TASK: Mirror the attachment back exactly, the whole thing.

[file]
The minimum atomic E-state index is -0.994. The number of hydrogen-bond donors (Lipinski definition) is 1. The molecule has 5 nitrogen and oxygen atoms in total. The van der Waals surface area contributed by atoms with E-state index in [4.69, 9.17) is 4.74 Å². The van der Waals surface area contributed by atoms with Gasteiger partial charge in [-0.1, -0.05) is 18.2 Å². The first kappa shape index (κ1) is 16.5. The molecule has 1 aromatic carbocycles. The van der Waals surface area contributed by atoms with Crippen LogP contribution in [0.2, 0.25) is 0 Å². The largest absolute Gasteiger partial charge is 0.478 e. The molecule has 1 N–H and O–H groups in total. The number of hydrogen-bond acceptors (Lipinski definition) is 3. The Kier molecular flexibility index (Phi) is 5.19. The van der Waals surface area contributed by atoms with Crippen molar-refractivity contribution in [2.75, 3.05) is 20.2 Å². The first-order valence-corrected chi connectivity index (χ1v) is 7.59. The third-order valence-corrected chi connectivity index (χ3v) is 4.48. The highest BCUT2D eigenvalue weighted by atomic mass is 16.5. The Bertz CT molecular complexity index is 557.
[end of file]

The minimum atomic E-state index is -0.994. The number of hydrogen-bond donors (Lipinski definition) is 1. The molecule has 5 nitrogen and oxygen atoms in total. The van der Waals surface area contributed by atoms with E-state index in [4.69, 9.17) is 4.74 Å². The van der Waals surface area contributed by atoms with Gasteiger partial charge in [-0.1, -0.05) is 18.2 Å². The first kappa shape index (κ1) is 16.5. The molecule has 1 aromatic carbocycles. The van der Waals surface area contributed by atoms with Crippen LogP contribution in [0.2, 0.25) is 0 Å². The largest absolute Gasteiger partial charge is 0.478 e. The molecule has 1 N–H and O–H groups in total. The number of hydrogen-bond acceptors (Lipinski definition) is 3. The Kier molecular flexibility index (Phi) is 5.19. The van der Waals surface area contributed by atoms with Crippen molar-refractivity contribution in [2.75, 3.05) is 20.2 Å². The first-order valence-corrected chi connectivity index (χ1v) is 7.59. The third-order valence-corrected chi connectivity index (χ3v) is 4.48. The highest BCUT2D eigenvalue weighted by atomic mass is 16.5. The Bertz CT molecular complexity index is 557.